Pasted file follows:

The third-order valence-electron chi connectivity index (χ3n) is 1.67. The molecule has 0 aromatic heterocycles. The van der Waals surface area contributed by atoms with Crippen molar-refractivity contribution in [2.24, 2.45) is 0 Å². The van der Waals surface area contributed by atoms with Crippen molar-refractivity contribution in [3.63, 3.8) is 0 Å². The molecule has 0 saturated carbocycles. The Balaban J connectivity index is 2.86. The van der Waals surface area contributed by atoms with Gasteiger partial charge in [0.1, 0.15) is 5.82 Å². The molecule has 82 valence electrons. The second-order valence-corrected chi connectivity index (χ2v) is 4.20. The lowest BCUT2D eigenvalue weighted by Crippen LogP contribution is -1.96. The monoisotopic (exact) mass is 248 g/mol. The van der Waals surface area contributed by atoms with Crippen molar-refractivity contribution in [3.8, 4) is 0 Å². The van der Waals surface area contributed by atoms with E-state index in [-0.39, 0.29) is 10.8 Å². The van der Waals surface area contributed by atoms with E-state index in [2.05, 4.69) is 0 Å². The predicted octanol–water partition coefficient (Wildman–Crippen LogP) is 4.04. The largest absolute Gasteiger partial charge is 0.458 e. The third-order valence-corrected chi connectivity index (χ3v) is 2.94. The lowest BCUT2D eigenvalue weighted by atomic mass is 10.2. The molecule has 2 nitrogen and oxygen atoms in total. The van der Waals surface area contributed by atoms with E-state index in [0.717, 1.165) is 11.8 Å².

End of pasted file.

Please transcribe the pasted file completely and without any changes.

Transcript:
The third-order valence-electron chi connectivity index (χ3n) is 1.67. The molecule has 0 aromatic heterocycles. The van der Waals surface area contributed by atoms with Crippen molar-refractivity contribution in [2.24, 2.45) is 0 Å². The van der Waals surface area contributed by atoms with Crippen molar-refractivity contribution in [3.63, 3.8) is 0 Å². The molecule has 0 saturated carbocycles. The Balaban J connectivity index is 2.86. The van der Waals surface area contributed by atoms with Gasteiger partial charge in [0.1, 0.15) is 5.82 Å². The molecule has 82 valence electrons. The second-order valence-corrected chi connectivity index (χ2v) is 4.20. The lowest BCUT2D eigenvalue weighted by Crippen LogP contribution is -1.96. The monoisotopic (exact) mass is 248 g/mol. The van der Waals surface area contributed by atoms with Crippen molar-refractivity contribution in [3.8, 4) is 0 Å². The van der Waals surface area contributed by atoms with E-state index in [-0.39, 0.29) is 10.8 Å². The van der Waals surface area contributed by atoms with E-state index in [2.05, 4.69) is 0 Å². The predicted octanol–water partition coefficient (Wildman–Crippen LogP) is 4.04. The largest absolute Gasteiger partial charge is 0.458 e. The third-order valence-corrected chi connectivity index (χ3v) is 2.94. The lowest BCUT2D eigenvalue weighted by atomic mass is 10.2. The molecule has 2 nitrogen and oxygen atoms in total. The van der Waals surface area contributed by atoms with E-state index in [0.717, 1.165) is 11.8 Å².